Specifically, two researchers have shifted away from detecting individual gravitational-wave events, and are now focusing on the bigger picture. In a paper published in the journal Physical Review X, the researchers outline a new and highly sensitive technique for detecting the faint hum of the more than 100,000 gravitational-wave events that are believed to occur in the universe each year. Though the novel technique will not allow them to hone in on individual gravitational-wave events (like LIGO and Virgo), it will give them the information they need to put constraints on both the distribution and merger rate of black holes throughout the universe.
According to the paper, “Roughly every 2-10 minutes, a pair of stellar mass black holes merge somewhere in the Universe. A small fraction of these mergers are detected as individually resolvable gravitational-wave events by advanced detectors such as LIGO and Virgo.” However, the rest of the waves all get jumbled together, creating a faint cosmic buzz referred to as the gravitational-wave background.
“Measuring the gravitational-wave background will allow us to study populations of black holes at vast distances,” said co-author Eric Thrane, an astrophysicist from the ARC Centre of Excellence for Gravitational Wave Discovery (OzGrav) and Monash University, in a press release. “Someday, the technique may enable us to see gravitational waves from the Big Bang, hidden behind gravitational waves from black holes and neutron stars.”
The new method for detecting the long-sought-after hum of countless gravitational waves depends on sifting through seas of noisy data and teasing out any signals coming from previously hidden black holes. But to do this, the researchers need an extremely powerful supercomputer.
Fortunately, that’s exactly what they have in the form of the new $4 million supercomputer known as OzStar. According to a statement from Matthew Bailes, director of OzGrav, “In one second, the machine can perform 10,000 calculations for every one of the 100 billion stars in our own galaxy.” Furthermore, he said, “It is 125,000 times more powerful than the first supercomputer I built at the institution in 1998.” By combining their innovative technique with such a powerful device, the researchers estimate the new method for detecting gravitational waves will be 1,000 times more sensitive than other detectors.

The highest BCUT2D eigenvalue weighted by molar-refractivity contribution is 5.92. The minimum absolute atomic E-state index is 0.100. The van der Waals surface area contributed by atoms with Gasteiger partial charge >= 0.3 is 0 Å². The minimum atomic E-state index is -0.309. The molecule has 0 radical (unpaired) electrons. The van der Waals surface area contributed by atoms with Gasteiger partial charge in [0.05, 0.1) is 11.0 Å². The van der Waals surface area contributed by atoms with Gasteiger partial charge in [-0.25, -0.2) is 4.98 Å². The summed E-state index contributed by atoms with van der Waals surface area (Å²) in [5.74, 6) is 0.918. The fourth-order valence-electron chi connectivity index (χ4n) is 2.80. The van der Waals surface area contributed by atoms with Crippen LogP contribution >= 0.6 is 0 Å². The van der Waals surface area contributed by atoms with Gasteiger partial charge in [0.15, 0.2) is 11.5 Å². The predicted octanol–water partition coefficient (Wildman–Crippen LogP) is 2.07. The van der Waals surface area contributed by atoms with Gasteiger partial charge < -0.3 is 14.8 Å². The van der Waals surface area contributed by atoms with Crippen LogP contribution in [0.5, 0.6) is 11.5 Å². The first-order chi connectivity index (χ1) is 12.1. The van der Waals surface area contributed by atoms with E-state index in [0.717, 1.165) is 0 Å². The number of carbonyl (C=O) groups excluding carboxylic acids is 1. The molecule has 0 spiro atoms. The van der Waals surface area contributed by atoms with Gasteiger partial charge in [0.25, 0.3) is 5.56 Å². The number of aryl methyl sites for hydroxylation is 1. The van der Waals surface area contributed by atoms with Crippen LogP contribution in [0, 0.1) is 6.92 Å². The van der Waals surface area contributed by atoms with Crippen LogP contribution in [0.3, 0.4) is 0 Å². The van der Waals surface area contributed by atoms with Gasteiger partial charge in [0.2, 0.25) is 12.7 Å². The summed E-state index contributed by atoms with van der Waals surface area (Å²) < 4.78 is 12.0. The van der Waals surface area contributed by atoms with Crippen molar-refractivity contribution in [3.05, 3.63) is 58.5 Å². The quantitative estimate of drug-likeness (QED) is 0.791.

However, at this point, the researchers have only tested their new technique on data generated through computer simulations of faint black hole signals. But within that simulated data, they found unambiguous evidence of black hole collisions emerging from the background noise.
Though the technique still needs to be proven with real data, co-author Rory Smith, an astronomer at OzGrav and Monash University, is confident the method will make a true detection. According to Smith, recent advancements in high-speed data analysis will allow astronomers to finally detect “what people had spent decades looking for” — the faint but persistent hum of the gravitational-wave background.
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